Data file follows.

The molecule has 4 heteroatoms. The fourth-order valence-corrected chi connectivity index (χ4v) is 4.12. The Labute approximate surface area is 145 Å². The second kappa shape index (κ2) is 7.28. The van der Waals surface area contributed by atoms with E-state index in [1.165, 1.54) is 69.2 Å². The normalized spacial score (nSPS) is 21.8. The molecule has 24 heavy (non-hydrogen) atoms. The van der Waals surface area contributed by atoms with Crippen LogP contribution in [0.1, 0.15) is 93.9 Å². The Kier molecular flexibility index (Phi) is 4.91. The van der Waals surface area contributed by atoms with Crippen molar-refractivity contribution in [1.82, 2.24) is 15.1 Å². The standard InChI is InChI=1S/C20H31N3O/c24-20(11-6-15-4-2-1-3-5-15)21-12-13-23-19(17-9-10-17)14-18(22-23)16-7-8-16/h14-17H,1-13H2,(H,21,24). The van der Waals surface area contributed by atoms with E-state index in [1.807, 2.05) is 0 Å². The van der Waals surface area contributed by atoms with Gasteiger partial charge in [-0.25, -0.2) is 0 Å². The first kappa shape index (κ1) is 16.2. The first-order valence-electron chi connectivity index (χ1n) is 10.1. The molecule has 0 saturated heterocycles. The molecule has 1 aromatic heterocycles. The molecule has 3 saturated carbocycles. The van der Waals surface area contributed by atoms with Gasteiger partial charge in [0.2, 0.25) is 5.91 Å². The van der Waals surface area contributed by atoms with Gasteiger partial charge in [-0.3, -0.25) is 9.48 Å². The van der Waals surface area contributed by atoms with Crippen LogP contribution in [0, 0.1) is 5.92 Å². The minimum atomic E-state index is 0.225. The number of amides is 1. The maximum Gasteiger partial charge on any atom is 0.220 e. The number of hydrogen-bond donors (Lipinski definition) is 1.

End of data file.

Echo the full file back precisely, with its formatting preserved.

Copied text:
The molecule has 4 heteroatoms. The fourth-order valence-corrected chi connectivity index (χ4v) is 4.12. The Labute approximate surface area is 145 Å². The second kappa shape index (κ2) is 7.28. The van der Waals surface area contributed by atoms with E-state index in [1.165, 1.54) is 69.2 Å². The normalized spacial score (nSPS) is 21.8. The molecule has 24 heavy (non-hydrogen) atoms. The van der Waals surface area contributed by atoms with Crippen LogP contribution in [0.1, 0.15) is 93.9 Å². The Kier molecular flexibility index (Phi) is 4.91. The van der Waals surface area contributed by atoms with Crippen molar-refractivity contribution in [1.82, 2.24) is 15.1 Å². The standard InChI is InChI=1S/C20H31N3O/c24-20(11-6-15-4-2-1-3-5-15)21-12-13-23-19(17-9-10-17)14-18(22-23)16-7-8-16/h14-17H,1-13H2,(H,21,24). The van der Waals surface area contributed by atoms with E-state index in [1.807, 2.05) is 0 Å². The van der Waals surface area contributed by atoms with Gasteiger partial charge in [-0.25, -0.2) is 0 Å². The first kappa shape index (κ1) is 16.2. The first-order valence-electron chi connectivity index (χ1n) is 10.1. The molecule has 0 saturated heterocycles. The molecule has 1 aromatic heterocycles. The molecule has 3 saturated carbocycles. The van der Waals surface area contributed by atoms with Gasteiger partial charge in [0.2, 0.25) is 5.91 Å². The van der Waals surface area contributed by atoms with Gasteiger partial charge in [-0.3, -0.25) is 9.48 Å². The van der Waals surface area contributed by atoms with Crippen LogP contribution in [0, 0.1) is 5.92 Å². The minimum atomic E-state index is 0.225. The number of amides is 1. The maximum Gasteiger partial charge on any atom is 0.220 e. The number of hydrogen-bond donors (Lipinski definition) is 1.